Two Louisiana leaders find themselves in the center of the debate over what to do about our nation’s all-too-common mass shootings. Both Republican U.S. Sen. John Kennedy and House Minority Whip Steve Scalise are often featured in national media interviews about the topic. Both men seem unwilling to budge or compromise on the issue of preserving the Second Amendment.
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Kennedy, interviewed last week on Fox News, had a simple message to activists seeking to restrict Second Amendment rights. If you claim gun control will make us safer, prove it.
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“Some of my colleagues argue further curtailing our Second Amendment rights that they can enhance public safety. Fine. The burden of proof is on them. I’m willing to have that debate, but I want the bacon without the sizzle. No speculation, no false comfort, and no pulling stuff out of your orifices. Show me causal scientific evidence that mass shootings are going to be reduced or prevented,” Kennedy recently told Fox News during a television interview on the topic of gun rights.
Kennedy says law-abiding gun owners refusing to relinquish their right to bear arms are often blamed for mass shootings. He says that’s unfair.
“When a jihadist blows up a school, we are told don’t blame all Muslims for the act of one. And I agree with that. How come the same rule doesn’t apply to the hundreds of millions of Americans who chose to exercise their constitutional rights?” asked Kennedy.
Kennedy argued new gun control laws won’t impact those who already break the law.
“Let me tell you a secret,” Kennedy told Fox News anchor Martha MacCullum. “Criminals obey gun laws like politicians keep promises.”
Kennedy, who sits on the Senate Judiciary Committee, says one way to keep guns out of the hands of the wrong people is to update the current federal gun database.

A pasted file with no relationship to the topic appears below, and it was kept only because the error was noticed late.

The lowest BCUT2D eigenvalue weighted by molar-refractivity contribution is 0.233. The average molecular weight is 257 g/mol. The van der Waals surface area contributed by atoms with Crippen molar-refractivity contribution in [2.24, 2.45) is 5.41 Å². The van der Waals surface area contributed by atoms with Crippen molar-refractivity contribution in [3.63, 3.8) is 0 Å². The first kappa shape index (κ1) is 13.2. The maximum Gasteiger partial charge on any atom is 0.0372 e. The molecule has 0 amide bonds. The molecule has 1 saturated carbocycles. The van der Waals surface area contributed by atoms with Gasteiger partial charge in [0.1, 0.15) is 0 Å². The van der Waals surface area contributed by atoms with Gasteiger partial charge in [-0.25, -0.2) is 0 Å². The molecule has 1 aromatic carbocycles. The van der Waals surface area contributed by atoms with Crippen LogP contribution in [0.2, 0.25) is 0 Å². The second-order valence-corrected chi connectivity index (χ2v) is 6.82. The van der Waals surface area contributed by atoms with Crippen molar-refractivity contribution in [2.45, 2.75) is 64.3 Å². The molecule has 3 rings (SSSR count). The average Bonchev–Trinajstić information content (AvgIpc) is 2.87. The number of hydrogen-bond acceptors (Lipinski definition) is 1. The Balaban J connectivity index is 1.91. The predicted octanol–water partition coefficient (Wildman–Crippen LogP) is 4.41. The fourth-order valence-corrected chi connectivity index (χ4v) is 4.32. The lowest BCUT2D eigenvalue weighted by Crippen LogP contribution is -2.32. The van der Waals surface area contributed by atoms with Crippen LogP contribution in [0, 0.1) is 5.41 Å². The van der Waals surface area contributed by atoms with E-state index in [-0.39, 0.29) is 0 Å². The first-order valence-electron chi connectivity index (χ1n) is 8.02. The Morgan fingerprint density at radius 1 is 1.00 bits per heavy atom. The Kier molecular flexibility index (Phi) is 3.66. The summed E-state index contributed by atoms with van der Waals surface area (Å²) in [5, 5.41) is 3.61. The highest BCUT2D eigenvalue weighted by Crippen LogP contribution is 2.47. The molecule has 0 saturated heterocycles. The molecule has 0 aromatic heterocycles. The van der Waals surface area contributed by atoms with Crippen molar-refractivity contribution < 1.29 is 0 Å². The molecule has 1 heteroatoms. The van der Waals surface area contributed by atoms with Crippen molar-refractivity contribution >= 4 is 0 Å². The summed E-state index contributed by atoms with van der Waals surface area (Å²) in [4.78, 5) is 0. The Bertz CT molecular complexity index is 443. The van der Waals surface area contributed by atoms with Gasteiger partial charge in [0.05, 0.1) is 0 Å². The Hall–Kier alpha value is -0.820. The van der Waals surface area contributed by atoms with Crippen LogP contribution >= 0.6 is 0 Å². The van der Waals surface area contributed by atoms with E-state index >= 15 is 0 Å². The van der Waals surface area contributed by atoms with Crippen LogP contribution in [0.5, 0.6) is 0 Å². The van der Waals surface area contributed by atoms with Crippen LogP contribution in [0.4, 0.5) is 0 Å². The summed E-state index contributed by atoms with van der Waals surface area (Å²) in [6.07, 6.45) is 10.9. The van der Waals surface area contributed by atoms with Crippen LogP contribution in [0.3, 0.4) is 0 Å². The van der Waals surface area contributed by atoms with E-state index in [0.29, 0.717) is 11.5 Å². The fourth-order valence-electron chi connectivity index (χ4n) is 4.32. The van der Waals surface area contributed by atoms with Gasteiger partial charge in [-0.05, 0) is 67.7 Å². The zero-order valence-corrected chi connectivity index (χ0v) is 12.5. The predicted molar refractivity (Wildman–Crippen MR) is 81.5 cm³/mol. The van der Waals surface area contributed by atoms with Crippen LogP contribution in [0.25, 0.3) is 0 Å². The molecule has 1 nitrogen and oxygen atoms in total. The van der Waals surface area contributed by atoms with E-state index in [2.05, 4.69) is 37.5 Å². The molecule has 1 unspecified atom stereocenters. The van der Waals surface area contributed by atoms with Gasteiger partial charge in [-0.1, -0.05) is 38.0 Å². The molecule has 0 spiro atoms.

“There are holes in the gun database you can drive a Humvee through,” Kennedy says.
Kennedy claims states often refuse to send the feds information about citizens with mental health problems for fear of breaking federal law that protects medical records especially for patients with mental illness.
Last month, there were four mass shootings — one each in Odessa, Midland, and El Paso, Texas and in Dayton, Ohio killing a total of 53 people and wounding 79 others.
But Scalise, a victim of gun violence himself, is not caving to the pressure for more gun control.
Some blamed President Donald Trump, a Republican, for last month’s recent mass shooting in El Paso. The gunman was reportedly a fan of the president. Scalise rejects the argument Trump is to blame.
“To try to assign blame to somebody else is, I think, a very slippery slope,” Scalise recently said on CBS's “Face the Nation,” appearing just before U.S. Sen. Bernie Sanders on the show. “The president is no more responsible for that shooting as your next guest, Bernie Sanders, is for my shooting. He’s not, by the way, responsible. The shooter is responsible.”
Scalise’s shooter was a fan of Sanders and even volunteered for his presidential campaign. Despite Scalise absolving Sanders of any blame for motivating his shooter, the Vermont senator did not do the same for the president and what motivated the El Paso gunman.
“He (Trump) creates a climate where we are seeing a significant increase in hate crimes in this country,” Sanders said. “He’s creating the kind of divisiveness in this nation that is the last thing we should be doing."
Both Kennedy and Scalise understand most voters in Louisiana are pro-Second Amendment. Even Louisiana Gov. John Bel Edwards, a Democrat, says he favors preserving gun rights.
Don’t look for any restrictions on gun rights at the state level in Louisiana anytime soon. But on the federal level, pressure is mounting. Yet Kennedy and Scalise seem unfazed by it and appear determined to preserve the Second Amendment.
“I believe love is the answer, but I also own a handgun just in case. That’s my right. The bill of rights is not an a la cart menu,” said Kennedy.
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